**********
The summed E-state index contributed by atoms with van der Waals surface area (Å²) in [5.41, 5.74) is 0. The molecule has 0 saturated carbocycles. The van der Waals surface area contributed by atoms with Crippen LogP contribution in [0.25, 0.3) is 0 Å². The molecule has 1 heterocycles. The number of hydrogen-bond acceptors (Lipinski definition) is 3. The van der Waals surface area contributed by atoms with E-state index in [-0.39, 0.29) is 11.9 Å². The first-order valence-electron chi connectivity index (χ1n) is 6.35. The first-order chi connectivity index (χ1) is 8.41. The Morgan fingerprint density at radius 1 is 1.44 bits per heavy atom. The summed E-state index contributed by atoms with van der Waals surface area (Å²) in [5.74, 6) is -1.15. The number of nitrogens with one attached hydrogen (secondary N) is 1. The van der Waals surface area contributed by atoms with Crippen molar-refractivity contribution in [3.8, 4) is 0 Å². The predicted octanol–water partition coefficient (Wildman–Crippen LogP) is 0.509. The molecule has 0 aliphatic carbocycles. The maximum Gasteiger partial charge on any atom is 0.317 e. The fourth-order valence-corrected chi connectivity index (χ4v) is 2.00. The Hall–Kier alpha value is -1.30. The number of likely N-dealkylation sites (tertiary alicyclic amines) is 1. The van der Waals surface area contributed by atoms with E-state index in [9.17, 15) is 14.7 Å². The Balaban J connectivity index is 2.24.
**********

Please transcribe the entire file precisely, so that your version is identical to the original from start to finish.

The summed E-state index contributed by atoms with van der Waals surface area (Å²) in [5.41, 5.74) is 0. The molecule has 0 saturated carbocycles. The van der Waals surface area contributed by atoms with Crippen LogP contribution in [0.25, 0.3) is 0 Å². The molecule has 1 heterocycles. The number of hydrogen-bond acceptors (Lipinski definition) is 3. The van der Waals surface area contributed by atoms with E-state index in [-0.39, 0.29) is 11.9 Å². The first-order valence-electron chi connectivity index (χ1n) is 6.35. The first-order chi connectivity index (χ1) is 8.41. The Morgan fingerprint density at radius 1 is 1.44 bits per heavy atom. The summed E-state index contributed by atoms with van der Waals surface area (Å²) in [5.74, 6) is -1.15. The number of nitrogens with one attached hydrogen (secondary N) is 1. The van der Waals surface area contributed by atoms with Crippen molar-refractivity contribution in [3.8, 4) is 0 Å². The predicted octanol–water partition coefficient (Wildman–Crippen LogP) is 0.509. The molecule has 0 aliphatic carbocycles. The maximum Gasteiger partial charge on any atom is 0.317 e. The fourth-order valence-corrected chi connectivity index (χ4v) is 2.00. The Hall–Kier alpha value is -1.30. The number of likely N-dealkylation sites (tertiary alicyclic amines) is 1. The van der Waals surface area contributed by atoms with E-state index in [9.17, 15) is 14.7 Å². The Balaban J connectivity index is 2.24.